Advice about how to get rid of Japanese Beetles wouldn’t be complete without addressing the issue of trapping Japanese Beetles. There are two kinds of Japanese Beetle traps: those that mimic the pheromones of the female Japanese Beetle and those that mimic the scents of foods that are favorable to Japanese Beetles. The effectiveness of beetle traps has been under scrutiny ever since they hit the market, and the problem that most people run into when using Japanese beetle traps is that these traps tend to attract more beetles than they trap. So, placement of Japanese Beetle traps is paramount if you plan on using them as an individual. Try to keep them downwind and far away from the plants that you are attempting to protect. That’ll keep your plants safe while removing some of the Japanese beetles around your turf.
In a community-wide control program, Japanese Beetle traps can be quite effective. Generally, the traps are set roughly 200-300 feet apart, in a perimeter around the neighborhood that you want to protect. However, if you would like to know more about community-wide Japanese Beetle control programs you’d do well to contact your local university extension office for more information.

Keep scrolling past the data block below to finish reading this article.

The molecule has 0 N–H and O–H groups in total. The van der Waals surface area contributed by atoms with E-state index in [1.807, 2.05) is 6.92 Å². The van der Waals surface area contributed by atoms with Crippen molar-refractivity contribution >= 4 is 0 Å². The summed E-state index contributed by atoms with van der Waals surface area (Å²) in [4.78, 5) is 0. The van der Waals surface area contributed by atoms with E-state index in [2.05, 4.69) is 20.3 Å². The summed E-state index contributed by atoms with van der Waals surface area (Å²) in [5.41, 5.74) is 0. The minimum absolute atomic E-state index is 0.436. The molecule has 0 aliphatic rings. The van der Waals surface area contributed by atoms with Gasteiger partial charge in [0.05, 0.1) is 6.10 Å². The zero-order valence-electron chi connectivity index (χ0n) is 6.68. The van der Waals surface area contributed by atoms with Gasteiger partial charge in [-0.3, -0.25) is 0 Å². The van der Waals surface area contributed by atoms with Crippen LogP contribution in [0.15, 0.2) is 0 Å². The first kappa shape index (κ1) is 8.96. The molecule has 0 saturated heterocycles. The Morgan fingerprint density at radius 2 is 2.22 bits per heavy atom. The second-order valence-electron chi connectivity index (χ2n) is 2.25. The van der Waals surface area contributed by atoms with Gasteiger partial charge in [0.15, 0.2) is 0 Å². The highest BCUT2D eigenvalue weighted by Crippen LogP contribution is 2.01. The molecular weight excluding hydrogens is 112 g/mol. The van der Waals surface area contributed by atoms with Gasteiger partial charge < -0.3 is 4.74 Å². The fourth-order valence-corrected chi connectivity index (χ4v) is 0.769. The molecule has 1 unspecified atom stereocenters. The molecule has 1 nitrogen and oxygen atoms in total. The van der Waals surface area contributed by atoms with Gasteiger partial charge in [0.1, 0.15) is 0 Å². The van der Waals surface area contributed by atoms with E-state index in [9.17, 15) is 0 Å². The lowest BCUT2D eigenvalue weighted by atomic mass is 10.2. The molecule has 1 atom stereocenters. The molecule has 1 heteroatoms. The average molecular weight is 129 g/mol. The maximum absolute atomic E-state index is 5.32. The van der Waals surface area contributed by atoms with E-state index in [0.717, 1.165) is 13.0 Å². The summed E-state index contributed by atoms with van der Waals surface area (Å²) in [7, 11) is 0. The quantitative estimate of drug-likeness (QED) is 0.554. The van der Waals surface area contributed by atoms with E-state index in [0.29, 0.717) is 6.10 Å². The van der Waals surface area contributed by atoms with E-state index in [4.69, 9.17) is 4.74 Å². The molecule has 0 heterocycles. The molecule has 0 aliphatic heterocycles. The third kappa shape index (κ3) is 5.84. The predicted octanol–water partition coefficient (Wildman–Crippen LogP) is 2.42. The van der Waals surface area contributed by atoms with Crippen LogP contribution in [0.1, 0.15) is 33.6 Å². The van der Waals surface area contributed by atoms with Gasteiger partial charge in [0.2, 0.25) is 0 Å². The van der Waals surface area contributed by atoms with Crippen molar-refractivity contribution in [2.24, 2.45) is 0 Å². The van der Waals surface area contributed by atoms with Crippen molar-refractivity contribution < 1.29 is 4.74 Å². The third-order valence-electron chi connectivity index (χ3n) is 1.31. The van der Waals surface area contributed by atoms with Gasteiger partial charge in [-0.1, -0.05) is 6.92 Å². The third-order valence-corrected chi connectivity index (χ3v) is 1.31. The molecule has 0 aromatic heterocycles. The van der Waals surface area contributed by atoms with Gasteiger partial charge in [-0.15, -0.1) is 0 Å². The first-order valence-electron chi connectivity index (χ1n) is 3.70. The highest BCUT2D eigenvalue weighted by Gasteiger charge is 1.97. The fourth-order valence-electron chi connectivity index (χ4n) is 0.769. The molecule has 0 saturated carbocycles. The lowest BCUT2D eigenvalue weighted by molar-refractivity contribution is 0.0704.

Attracting more birds to your property is probably a good idea because there are several species of bird that will readily feed on both the adult Japanese Beetle and the Japanese Beetle grub. One could say with certainty that Japanese Beetles are for the birds.
Plant selection is of course a good idea when you’re considering landscaping your property. Trees and plants that are not favorable to Japanese Beetles include, but are not limited to: Boxelder, Red Maple, Boxwood, Dogwoods, White Ash, Green Ash, Holly, Tuliptree, Magnolias, White poplar, White oak, Scarlet and Red oak, and lilacs. These are just a few plants that seem more resistant, or less tasty, to Japanese Beetle feeding.
Milky Spore is a commercially available, species specific, bacterium that kills Japanese Beetle grubs. The fact that they kill Japanese Beetle grubs is a given, whether or not spreading and cultivating Milky Spore disease is an economically viable way to control Japanese Beetle grubs and subsequently adult Japanese Beetles. The reason why data is so sparse on this topic is due to the fact that it takes about 3-4 years to cultivate a population of Milky Spores large enough to make an impact on the Japanese Beetle grub population. Getting a 20lb bag from Amazon is a solid way to start cultivating.
Spiking or Aerating your lawn can yield substantial results when trying to reduce Japanese Beetle grub populations. The problem is, how do you do it? Spiking systems seem to have gone the way of the dodo, but lawn aeration systems are becoming all the rage. Just consider this an option.